Being honest about your sobriety date and rehabilitative efforts, and answering with confidence is your best option. Don’t be mistaken – the hearing officer will evaluate the testimonial letters you submit to determine if your rehabilitative efforts and sobriety date are the same. Any amount of contradiction will be disastrous. Here are some of the standard questions:
- What were your drinking habits like prior to receiving your OWI’s?
- At the height of your drinking how often would you say you consumed alcohol?
- In the last year have you been to any bars, nightclubs, or establishments whose primary purpose is to serve alcohol?
- When you attend family gatherings or other social events where alcohol is present, how do you spend your time?
- Have you participated in a toast at a wedding or other celebratory event in the last year?
All of these questions are not intended to simply address the person you used to be, but the person you are today. If you don’t think taking a sip of champagne at a wedding is drinking, the hearing officer’s will not give any credibility to your claims of sobriety.
Some of the best lessons learned are the lessons that cause the most hardship and the hearing officer’s know that nobody is perfect. Any amount of downplaying your OWI offenses or past drinking habits will only show the hearing officer that you haven’t learned your lesson.
And if you haven’t learned your lesson, giving you the benefit of the doubt and letting you drive is not likely. Remember, it is the hearing officer’s job to ensure the safety of drivers on the road. The best way they can do this is making sure that you have learned your lesson, that you are sincere and honest, and that you are unlikely to ever drink and drive again.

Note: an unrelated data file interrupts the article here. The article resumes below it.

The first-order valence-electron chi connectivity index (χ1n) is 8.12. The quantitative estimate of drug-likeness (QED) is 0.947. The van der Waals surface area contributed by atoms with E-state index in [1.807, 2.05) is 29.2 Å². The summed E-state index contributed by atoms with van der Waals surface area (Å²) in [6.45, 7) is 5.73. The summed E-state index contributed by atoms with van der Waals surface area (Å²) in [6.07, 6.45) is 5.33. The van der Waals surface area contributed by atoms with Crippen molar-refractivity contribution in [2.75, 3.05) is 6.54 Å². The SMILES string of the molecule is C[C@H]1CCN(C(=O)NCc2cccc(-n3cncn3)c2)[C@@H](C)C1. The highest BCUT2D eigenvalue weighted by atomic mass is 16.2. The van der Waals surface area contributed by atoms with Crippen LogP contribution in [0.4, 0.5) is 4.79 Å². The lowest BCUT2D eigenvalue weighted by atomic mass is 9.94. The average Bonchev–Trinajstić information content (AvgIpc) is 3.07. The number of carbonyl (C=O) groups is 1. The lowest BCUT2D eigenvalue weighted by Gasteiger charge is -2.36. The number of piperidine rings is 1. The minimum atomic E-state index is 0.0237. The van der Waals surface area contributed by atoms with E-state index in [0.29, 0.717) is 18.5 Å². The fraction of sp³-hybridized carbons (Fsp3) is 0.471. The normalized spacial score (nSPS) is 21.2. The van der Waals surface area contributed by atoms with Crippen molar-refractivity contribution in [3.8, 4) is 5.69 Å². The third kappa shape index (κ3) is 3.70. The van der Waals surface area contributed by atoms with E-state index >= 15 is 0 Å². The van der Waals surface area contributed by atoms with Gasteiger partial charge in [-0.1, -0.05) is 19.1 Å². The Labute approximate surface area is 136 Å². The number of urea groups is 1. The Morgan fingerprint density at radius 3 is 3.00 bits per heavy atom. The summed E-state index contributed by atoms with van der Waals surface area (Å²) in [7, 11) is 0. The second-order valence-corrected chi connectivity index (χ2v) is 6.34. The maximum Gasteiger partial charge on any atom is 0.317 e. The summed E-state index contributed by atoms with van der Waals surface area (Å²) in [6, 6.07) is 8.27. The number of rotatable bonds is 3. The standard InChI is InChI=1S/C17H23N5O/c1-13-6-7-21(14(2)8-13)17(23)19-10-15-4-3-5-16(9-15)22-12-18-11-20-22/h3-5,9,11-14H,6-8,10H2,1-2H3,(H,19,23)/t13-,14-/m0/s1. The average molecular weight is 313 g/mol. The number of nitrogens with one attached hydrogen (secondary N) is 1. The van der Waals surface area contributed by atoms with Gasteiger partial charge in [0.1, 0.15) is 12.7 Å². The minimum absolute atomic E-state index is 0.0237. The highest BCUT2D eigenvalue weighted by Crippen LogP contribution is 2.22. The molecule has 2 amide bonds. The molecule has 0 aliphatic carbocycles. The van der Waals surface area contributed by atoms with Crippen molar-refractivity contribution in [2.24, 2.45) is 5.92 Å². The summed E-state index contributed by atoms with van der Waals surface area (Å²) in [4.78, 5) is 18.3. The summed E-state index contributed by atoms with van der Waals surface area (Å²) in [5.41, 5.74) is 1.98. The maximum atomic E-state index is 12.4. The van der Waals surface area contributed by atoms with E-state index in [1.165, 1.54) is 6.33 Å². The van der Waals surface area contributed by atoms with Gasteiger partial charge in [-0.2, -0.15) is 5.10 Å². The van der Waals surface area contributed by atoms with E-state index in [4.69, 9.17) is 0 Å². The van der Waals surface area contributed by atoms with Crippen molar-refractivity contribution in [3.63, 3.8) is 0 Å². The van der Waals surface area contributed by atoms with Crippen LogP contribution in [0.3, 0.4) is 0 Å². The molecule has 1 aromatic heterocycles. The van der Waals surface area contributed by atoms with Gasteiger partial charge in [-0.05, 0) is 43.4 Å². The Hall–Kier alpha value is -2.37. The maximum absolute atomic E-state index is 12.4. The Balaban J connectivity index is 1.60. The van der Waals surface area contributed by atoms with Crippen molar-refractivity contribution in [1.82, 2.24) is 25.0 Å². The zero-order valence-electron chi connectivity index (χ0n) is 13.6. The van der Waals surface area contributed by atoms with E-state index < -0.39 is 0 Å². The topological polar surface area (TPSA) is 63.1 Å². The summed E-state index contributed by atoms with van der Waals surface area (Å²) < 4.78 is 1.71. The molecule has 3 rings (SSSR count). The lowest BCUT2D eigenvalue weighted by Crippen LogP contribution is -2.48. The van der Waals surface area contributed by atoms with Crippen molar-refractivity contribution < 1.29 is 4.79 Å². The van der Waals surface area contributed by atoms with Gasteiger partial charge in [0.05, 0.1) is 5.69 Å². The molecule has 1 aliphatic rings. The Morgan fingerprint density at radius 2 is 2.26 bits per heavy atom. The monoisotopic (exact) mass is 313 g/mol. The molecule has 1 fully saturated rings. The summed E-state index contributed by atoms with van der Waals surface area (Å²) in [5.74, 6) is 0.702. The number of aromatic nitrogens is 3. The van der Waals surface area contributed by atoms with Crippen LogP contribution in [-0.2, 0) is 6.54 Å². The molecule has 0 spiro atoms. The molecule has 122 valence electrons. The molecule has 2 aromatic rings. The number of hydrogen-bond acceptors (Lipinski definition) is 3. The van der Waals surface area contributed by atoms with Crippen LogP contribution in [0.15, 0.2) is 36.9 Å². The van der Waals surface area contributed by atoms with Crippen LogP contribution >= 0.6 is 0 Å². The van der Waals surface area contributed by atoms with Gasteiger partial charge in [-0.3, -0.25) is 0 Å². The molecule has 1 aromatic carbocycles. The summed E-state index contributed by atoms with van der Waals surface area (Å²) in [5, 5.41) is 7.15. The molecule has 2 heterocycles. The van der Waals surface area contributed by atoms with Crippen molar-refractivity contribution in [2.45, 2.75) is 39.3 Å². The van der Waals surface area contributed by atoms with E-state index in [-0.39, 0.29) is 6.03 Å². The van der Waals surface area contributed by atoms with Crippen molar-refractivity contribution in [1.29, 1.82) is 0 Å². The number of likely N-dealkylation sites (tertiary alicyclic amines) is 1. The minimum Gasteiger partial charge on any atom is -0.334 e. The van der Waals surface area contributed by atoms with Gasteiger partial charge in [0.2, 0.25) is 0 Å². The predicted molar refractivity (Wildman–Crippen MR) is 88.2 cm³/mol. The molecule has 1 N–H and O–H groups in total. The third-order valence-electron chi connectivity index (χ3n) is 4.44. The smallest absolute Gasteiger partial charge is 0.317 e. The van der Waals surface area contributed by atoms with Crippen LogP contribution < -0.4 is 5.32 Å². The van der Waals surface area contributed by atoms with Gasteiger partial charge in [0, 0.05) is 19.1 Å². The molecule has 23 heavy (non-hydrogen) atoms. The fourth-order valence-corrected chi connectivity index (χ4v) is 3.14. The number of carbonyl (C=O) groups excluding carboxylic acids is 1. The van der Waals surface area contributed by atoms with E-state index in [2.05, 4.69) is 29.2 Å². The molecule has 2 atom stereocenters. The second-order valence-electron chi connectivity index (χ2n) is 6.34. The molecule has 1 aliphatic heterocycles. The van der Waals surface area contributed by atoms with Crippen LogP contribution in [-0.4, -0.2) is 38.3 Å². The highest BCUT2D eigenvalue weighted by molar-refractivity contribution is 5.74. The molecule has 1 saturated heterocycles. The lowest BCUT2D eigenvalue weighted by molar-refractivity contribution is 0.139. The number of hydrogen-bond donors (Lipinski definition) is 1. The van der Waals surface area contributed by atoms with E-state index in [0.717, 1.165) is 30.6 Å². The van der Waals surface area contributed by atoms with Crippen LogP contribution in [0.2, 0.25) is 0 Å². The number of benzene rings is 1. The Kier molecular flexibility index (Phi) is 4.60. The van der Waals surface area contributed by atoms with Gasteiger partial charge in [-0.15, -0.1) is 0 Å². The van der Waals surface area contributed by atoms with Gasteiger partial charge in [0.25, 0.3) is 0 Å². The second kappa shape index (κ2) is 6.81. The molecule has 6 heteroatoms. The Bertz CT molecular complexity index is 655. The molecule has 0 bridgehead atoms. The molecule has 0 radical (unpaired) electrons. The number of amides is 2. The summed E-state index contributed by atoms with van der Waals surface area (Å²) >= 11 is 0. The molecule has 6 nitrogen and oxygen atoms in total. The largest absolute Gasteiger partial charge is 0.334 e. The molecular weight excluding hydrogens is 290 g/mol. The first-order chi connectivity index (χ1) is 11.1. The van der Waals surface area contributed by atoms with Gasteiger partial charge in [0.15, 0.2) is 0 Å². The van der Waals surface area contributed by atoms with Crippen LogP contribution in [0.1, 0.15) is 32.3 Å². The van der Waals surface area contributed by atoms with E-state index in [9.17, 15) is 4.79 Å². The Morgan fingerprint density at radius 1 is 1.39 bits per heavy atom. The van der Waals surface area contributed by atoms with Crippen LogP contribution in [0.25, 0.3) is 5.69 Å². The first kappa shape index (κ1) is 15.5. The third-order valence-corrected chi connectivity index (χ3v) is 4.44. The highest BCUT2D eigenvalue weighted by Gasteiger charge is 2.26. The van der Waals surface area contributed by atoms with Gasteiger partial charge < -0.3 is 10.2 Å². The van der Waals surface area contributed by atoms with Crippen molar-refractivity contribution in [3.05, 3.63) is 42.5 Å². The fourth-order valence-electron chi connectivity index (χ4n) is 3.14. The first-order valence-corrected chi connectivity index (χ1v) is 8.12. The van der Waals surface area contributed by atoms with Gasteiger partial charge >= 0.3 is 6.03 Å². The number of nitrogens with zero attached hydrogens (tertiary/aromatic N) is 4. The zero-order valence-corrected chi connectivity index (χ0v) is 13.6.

The hearing officers
Our office deals most often with the Livonia Driver’s Assessment and Appeal Division. There are five hearing officers located in the Livonia office and each hearing is recorded just like a regular court of law. Each hearing officer has their own personality and style of questioning. If you have a hearing in Livonia, you can expect to see one of the following hearing officers:
While some hearing officers are more liberal, others are very technical and conservative. Some hearing officers get their answer and orders out quicker than others and some hearing officers will indicate at the actual hearing whether you will be granted driving privileges or not. You will always know which hearing officer you will have prior to your actual hearing date, so you and your attorney can fine tune your approach.
If you or a loved one is in need of driver’s license restoration services in the Oakland, Wayne, or Macomb county communities of Royal Oak, Bloomfield Hills, Detroit, Sterling Heights or any surrounding area, contact the Law Office of Barton Morris. Our attorneys have been handling DAAD hearings for years and the Livonia office is our home base. We know the hearing officers and we know what to expect.
Charlotte Steffen specializes in criminal defense and driver’s license restorations. She has been practicing law for nearly 20 years. Her experience includes thousands of criminal cases, including capital offenses and high profile cases. She began her career at the Legal Aid and Defender Association of Detroit, handling the toughest felonies in Wayne County. She went into private practice in 2002 and has continued helping those who need it most.
Charlotte is an adjunct law professor at the Detroit Mercy Law School in the Criminal Trial Clinic. She supervises student attorneys and lectures on drunk driving and driver’s license issues. She is also on the faculty of the Criminal Defense Attorneys of Michigan in which she helps train lawyers to become trial lawyers.